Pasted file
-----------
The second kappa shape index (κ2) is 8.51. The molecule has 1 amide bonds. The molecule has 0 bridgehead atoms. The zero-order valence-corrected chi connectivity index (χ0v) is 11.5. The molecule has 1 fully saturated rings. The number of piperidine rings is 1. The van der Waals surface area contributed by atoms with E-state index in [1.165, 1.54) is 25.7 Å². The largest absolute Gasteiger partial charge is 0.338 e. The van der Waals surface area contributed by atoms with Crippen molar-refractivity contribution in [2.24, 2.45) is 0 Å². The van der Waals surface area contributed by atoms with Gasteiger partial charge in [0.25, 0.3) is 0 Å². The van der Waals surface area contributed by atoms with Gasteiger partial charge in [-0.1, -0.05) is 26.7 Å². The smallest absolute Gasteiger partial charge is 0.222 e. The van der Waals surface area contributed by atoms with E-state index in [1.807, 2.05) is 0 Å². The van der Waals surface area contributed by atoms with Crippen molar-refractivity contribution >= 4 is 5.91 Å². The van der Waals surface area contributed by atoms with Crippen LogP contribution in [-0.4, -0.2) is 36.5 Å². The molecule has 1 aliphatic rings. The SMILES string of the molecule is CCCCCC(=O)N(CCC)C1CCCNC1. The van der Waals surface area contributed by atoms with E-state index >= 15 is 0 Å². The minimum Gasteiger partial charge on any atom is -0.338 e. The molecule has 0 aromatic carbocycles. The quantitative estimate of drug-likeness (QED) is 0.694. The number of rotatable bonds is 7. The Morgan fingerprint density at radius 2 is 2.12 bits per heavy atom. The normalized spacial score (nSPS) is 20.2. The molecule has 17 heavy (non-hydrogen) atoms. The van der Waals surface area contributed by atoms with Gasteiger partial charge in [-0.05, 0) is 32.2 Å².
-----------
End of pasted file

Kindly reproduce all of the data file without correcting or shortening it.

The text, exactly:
The second kappa shape index (κ2) is 8.51. The molecule has 1 amide bonds. The molecule has 0 bridgehead atoms. The zero-order valence-corrected chi connectivity index (χ0v) is 11.5. The molecule has 1 fully saturated rings. The number of piperidine rings is 1. The van der Waals surface area contributed by atoms with E-state index in [1.165, 1.54) is 25.7 Å². The largest absolute Gasteiger partial charge is 0.338 e. The van der Waals surface area contributed by atoms with Crippen molar-refractivity contribution in [2.24, 2.45) is 0 Å². The van der Waals surface area contributed by atoms with Gasteiger partial charge in [0.25, 0.3) is 0 Å². The van der Waals surface area contributed by atoms with Gasteiger partial charge in [-0.1, -0.05) is 26.7 Å². The smallest absolute Gasteiger partial charge is 0.222 e. The van der Waals surface area contributed by atoms with E-state index in [1.807, 2.05) is 0 Å². The van der Waals surface area contributed by atoms with Crippen molar-refractivity contribution >= 4 is 5.91 Å². The van der Waals surface area contributed by atoms with Crippen LogP contribution in [-0.4, -0.2) is 36.5 Å². The molecule has 1 aliphatic rings. The SMILES string of the molecule is CCCCCC(=O)N(CCC)C1CCCNC1. The van der Waals surface area contributed by atoms with E-state index >= 15 is 0 Å². The minimum Gasteiger partial charge on any atom is -0.338 e. The molecule has 0 aromatic carbocycles. The quantitative estimate of drug-likeness (QED) is 0.694. The number of rotatable bonds is 7. The Morgan fingerprint density at radius 2 is 2.12 bits per heavy atom. The normalized spacial score (nSPS) is 20.2. The molecule has 17 heavy (non-hydrogen) atoms. The van der Waals surface area contributed by atoms with Gasteiger partial charge in [-0.05, 0) is 32.2 Å².